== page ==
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(The 2018 Ashland Independent Film Festival starts Thursday, April 12 and ends Monday, April 16. HtN Editor Don Lewis will be there bringing you news and reviews so stay tuned!)

“Everyone loves a good story,” intones narrator Mx Justin Vivian Bond at the start of The Gospel of Eureka, the wonderfully engaging and profound new documentary from Donal Mosher and Michael Palmieri (Off Label). Set in Eureka Springs, Arkansas, the film chronicles the ongoing tension between the town’s religious conservatives and religious liberals. Notice that I apply “religious” to both factions, since no matter what side of the political spectrum you fall on in Eureka, everyone seems to believe in Jesus. What fascinates is the wide variety of interpretations of scripture and faith.

Eureka Springs is home to two dramatic declarations of Christianity – a giant statue of Jesus (dubbed the “Christ of the Ozarks“) and an ongoing Passion Play – both of which celebrate their 50th anniversary this year. It’s the latter on which we spend the most time, following the actors (especially the guy playing Jesus) through their rehearsal and performance process. Though not as popular as it once was in the late 1960s, it still attracts a crowd, some of them true believers, others just curious.

Cut to the other side of town, where a very different kind of spectacle is staged nightly. It appears that this small community, population 2073 (according to a road sign), up in the northwestern corner of the state, on the border with Missouri, has a large enough number of gay residents, and allies of gays, to keep a vibrant drag show in business. I was very amused to hear co-director Mosher mention at the post-screening Q&A at SXSW that he sees a lot of parallels between the drag show and the Passion Play, calling the latter “Christian drag” (they do, indeed, both involve dressing up in robes). And so we jump between the two pageants, all the while exploring the history of the area (whence the Jesus, why the Passion Play, etc.) and the multiplicity of ways to proclaim the Word of the Lord. Even the drag queens love to sing gospel!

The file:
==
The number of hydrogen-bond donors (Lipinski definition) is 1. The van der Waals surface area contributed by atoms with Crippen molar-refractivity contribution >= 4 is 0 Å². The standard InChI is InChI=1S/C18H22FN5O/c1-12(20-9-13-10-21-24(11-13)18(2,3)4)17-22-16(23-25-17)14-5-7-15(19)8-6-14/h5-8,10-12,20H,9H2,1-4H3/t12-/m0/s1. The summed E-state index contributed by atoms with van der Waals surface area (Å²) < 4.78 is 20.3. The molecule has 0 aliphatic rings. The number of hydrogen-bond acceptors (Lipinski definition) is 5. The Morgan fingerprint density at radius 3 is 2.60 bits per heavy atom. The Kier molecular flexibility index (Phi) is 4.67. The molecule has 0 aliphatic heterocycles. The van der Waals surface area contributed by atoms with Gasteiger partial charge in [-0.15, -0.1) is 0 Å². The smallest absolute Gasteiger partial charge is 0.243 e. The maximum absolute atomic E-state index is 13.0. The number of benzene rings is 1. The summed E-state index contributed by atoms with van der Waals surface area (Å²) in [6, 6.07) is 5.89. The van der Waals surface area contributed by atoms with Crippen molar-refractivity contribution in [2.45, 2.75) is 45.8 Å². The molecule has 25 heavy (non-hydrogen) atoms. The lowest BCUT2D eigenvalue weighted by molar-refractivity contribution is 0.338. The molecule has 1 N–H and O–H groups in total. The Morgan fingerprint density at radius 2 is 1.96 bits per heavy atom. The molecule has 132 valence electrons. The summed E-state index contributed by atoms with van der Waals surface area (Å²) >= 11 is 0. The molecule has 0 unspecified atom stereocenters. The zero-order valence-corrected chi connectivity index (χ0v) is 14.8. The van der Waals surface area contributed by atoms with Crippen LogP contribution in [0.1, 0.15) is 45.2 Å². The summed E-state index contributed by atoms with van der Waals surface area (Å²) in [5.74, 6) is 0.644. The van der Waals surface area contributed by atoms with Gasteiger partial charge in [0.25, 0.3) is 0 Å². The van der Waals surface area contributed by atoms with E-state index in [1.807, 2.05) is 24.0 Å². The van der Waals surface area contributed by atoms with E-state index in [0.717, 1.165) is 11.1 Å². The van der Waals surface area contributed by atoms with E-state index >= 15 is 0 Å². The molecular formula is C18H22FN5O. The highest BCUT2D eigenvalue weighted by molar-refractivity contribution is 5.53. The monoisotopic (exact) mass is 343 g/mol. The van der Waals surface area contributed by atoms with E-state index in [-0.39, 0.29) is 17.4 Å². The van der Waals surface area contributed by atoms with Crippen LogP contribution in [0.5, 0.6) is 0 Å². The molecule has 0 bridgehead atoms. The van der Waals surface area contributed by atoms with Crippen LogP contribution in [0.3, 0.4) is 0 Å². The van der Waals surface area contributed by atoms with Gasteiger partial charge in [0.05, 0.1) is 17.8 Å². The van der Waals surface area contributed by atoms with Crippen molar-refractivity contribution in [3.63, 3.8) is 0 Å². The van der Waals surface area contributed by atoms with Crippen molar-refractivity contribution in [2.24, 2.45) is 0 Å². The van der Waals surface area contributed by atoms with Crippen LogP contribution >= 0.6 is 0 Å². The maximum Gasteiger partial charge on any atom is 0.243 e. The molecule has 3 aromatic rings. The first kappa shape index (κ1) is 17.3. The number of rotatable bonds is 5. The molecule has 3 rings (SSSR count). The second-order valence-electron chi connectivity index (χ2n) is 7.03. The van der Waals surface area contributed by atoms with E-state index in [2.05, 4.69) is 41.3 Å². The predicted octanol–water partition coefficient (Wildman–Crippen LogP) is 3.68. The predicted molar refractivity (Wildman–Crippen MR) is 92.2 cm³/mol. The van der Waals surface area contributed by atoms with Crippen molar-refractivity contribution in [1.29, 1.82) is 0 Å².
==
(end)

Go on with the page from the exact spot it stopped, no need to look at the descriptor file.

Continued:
In St. Paul’s letter to the Corinthians, Chapter 13, he famously says (translations vary), “faith, hope, love remain, these three; but the greatest of these is love.” What emerges from the totality of the material assembled by Mosher and Palmieri is a beautiful celebration of love, which is supposed to be the main tenet of Christianity, after all. The filmmakers are respectful of their subjects, allowing all to be heard, no matter their points of view. Accordingly, Eureka Springs, despite some discord over a city ordinance protecting LGBT residents, comes across as a place where people can peacefully agree to disagree. It’s a lesson worth learning. Let us therefore go forth and trumpet The Gospel of Eureka as a most worthy scripture for our time.

– Christopher Llewellyn Reed (@ChrisReedFilm)

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Christopher Llewellyn Reed is a film critic, filmmaker, and educator. A member of both the Online Film Critics Society (OFCS) and the Washington DC Area Film Critics Association (WAFCA) and a Rotten Tomatoes-approved film critic, he is: lead film critic at Hammer to Nail; editor at Film Festival Today; formerly the host of the award-winning Reel Talk with Christopher Llewellyn Reed, from Dragon Digital Media; and the author of Film Editing: Theory and Practice. In addition, he is one of the founders and former cohosts of The Fog of Truth, a podcast devoted to documentary cinema.

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